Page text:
Sunday, November 15, 2009
Sisyphus Had It Easy: Precious
After watching Lars von Trier’s Dogville, I thought I’d never come across another movie that so exhaustively abuses its female character – so long as I avoided Lars von Trier movies, that is. I was wrong. In outline, at least, though not in effect, Precious: Based on the Novel ‘Push’ by Sapphire makes Dogville seem tame. Directed by Lee Daniels, it is the story of a young black woman who is abused in every conceivable way, over and over again, for 110 mostly bleak minutes. Though the film is being marketed as a harrowing but ultimately triumphant experience – this year’s Slumdog Millionaire – only the first part is true. To find redemption here is to find redemption at the end of a dogfight when one of the victims leaves the arena bloody and violated but somehow alive. To journey through Precious and end up at triumph is to arrive not where the film takes you but where you desperately need it to go.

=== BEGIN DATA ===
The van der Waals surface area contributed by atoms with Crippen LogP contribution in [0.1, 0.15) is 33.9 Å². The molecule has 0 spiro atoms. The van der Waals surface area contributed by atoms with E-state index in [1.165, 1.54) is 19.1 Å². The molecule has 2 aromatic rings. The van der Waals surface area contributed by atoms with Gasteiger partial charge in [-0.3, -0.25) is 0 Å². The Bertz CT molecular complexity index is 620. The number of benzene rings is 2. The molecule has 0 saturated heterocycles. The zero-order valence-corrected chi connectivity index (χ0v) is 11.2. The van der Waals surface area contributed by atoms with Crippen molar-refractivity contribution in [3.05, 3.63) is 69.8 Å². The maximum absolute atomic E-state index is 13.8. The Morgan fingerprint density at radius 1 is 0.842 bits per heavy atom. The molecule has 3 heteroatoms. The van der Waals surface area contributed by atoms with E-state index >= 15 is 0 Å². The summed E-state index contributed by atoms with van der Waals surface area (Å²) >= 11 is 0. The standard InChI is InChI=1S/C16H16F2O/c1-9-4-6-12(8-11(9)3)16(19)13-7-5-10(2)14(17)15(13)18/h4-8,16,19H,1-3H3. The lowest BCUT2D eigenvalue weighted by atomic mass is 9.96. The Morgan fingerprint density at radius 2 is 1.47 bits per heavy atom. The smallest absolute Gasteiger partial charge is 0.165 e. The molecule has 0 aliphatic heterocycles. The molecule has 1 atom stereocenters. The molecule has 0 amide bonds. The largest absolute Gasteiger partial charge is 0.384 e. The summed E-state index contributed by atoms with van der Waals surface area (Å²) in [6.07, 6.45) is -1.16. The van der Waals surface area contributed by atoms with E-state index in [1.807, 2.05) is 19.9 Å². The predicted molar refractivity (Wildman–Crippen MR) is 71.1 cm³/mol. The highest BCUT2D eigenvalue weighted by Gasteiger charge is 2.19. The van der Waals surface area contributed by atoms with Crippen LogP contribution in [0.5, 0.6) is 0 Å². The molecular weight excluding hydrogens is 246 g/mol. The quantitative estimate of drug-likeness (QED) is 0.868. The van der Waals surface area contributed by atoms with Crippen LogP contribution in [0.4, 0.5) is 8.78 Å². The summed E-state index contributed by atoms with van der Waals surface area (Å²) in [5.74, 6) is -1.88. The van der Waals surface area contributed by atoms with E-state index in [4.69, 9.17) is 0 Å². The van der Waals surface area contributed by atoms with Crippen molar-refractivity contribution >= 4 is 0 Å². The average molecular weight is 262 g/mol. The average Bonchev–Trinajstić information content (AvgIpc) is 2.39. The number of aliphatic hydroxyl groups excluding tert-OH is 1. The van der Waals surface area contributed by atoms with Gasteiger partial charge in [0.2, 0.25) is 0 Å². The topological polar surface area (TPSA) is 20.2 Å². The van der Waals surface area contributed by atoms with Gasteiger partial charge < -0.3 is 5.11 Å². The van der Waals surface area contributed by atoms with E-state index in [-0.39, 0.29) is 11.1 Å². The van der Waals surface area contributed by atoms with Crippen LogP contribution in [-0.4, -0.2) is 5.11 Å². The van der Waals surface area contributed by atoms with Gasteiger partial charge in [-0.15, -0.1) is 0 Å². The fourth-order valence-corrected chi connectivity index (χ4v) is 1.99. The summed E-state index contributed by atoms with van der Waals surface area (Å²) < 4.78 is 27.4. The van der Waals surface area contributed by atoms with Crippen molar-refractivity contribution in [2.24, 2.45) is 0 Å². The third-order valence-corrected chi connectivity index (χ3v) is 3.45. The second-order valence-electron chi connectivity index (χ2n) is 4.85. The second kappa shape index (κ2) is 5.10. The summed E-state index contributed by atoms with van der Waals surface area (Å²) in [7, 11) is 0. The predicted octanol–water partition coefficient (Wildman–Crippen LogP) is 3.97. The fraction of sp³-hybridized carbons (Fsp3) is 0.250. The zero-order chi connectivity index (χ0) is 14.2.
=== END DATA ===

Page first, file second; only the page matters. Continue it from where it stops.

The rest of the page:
To get an idea of how many tragedies befall the central character, imagine a gritty ghetto version of Wile E. Coyote. If that sounds flip, it isn’t. I’ll prove it. For the most part I try to avoid plot recap in my reviews, but sometimes the recap is the criticism. This is one of those times. How is 16-year-old Precious (Gabby Sidibe) wronged? Let us count the ways (spoilers ahead, obviously): She is raped by her own father resulting in the birth of two children; one of them has Down syndrome and is delivered on the kitchen floor while Precious is being kicked in the head. She is verbally abused by her mother (played by Mo’Nique in a memorably forceful performance that I will try my best to forget) who lives off welfare, smokes and insults Precious unceasingly. She is physically abused by her mother – a book to the back of the head, a frying pan to the skull that just misses, slaps, shoves and even a television set thrown over a railing that thankfully doesn’t hit anyone but could have. Precious is shoved to the ground, while pregnant, by a total stranger on the street. She is made to eat pigs’ feet and to steal a bucket of fried chicken, which she eats crudely, leaving grease marks on her face, before vomiting in a trash can. She contracts HIV – from her father, of course, who began sexually violating her when she was only 3-years-old. She endures her newborn son being thrown to the floor – by her mother, of course, who thinks the child symbolizes a violation of her relationship with Precious’ father, rather than a violation of Precious. She lives in squalor. She is fat. She is illiterate. She is expelled from school. She is dark skinned. That last one shouldn’t be considered a tragedy, I realize, but Precious thinks it is; she likes to imagine herself as a skinny white woman.